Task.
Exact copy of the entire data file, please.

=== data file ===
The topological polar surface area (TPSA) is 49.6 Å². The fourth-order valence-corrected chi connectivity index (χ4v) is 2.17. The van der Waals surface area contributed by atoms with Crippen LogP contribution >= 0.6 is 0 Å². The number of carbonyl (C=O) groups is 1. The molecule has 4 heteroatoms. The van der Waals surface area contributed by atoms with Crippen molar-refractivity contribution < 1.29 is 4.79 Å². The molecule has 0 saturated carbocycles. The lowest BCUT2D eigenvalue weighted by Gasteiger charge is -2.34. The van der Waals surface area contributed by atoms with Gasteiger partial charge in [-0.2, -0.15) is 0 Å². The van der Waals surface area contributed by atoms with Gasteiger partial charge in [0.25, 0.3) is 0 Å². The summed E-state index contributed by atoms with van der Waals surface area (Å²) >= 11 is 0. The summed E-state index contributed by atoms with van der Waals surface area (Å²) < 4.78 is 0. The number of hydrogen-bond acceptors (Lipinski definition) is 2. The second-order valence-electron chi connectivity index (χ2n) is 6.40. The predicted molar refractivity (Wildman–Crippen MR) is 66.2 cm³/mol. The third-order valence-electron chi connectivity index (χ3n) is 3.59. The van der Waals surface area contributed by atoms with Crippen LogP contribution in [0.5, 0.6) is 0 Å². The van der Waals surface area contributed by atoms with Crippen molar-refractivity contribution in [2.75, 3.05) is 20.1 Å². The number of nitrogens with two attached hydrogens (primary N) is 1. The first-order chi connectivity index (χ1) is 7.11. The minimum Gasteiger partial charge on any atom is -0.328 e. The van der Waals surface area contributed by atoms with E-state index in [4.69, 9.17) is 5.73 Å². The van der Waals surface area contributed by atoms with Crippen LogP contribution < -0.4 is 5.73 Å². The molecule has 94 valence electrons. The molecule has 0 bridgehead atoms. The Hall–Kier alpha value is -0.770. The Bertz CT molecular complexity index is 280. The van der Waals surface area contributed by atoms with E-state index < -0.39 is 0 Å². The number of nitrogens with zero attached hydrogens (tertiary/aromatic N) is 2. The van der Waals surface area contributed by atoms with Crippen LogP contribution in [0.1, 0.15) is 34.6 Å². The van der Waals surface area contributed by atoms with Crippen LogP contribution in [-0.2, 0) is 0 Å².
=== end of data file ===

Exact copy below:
The topological polar surface area (TPSA) is 49.6 Å². The fourth-order valence-corrected chi connectivity index (χ4v) is 2.17. The van der Waals surface area contributed by atoms with Crippen LogP contribution >= 0.6 is 0 Å². The number of carbonyl (C=O) groups is 1. The molecule has 4 heteroatoms. The van der Waals surface area contributed by atoms with Crippen molar-refractivity contribution < 1.29 is 4.79 Å². The molecule has 0 saturated carbocycles. The lowest BCUT2D eigenvalue weighted by Gasteiger charge is -2.34. The van der Waals surface area contributed by atoms with Gasteiger partial charge in [-0.2, -0.15) is 0 Å². The van der Waals surface area contributed by atoms with Gasteiger partial charge in [0.25, 0.3) is 0 Å². The summed E-state index contributed by atoms with van der Waals surface area (Å²) >= 11 is 0. The summed E-state index contributed by atoms with van der Waals surface area (Å²) < 4.78 is 0. The number of hydrogen-bond acceptors (Lipinski definition) is 2. The second-order valence-electron chi connectivity index (χ2n) is 6.40. The predicted molar refractivity (Wildman–Crippen MR) is 66.2 cm³/mol. The third-order valence-electron chi connectivity index (χ3n) is 3.59. The van der Waals surface area contributed by atoms with Crippen LogP contribution in [0.5, 0.6) is 0 Å². The van der Waals surface area contributed by atoms with Crippen molar-refractivity contribution in [2.75, 3.05) is 20.1 Å². The number of nitrogens with two attached hydrogens (primary N) is 1. The first-order chi connectivity index (χ1) is 7.11. The minimum Gasteiger partial charge on any atom is -0.328 e. The van der Waals surface area contributed by atoms with E-state index in [4.69, 9.17) is 5.73 Å². The van der Waals surface area contributed by atoms with Crippen LogP contribution < -0.4 is 5.73 Å². The molecule has 94 valence electrons. The molecule has 0 bridgehead atoms. The Hall–Kier alpha value is -0.770. The Bertz CT molecular complexity index is 280. The van der Waals surface area contributed by atoms with E-state index < -0.39 is 0 Å². The number of nitrogens with zero attached hydrogens (tertiary/aromatic N) is 2. The van der Waals surface area contributed by atoms with Crippen LogP contribution in [0.1, 0.15) is 34.6 Å². The van der Waals surface area contributed by atoms with Crippen LogP contribution in [-0.2, 0) is 0 Å².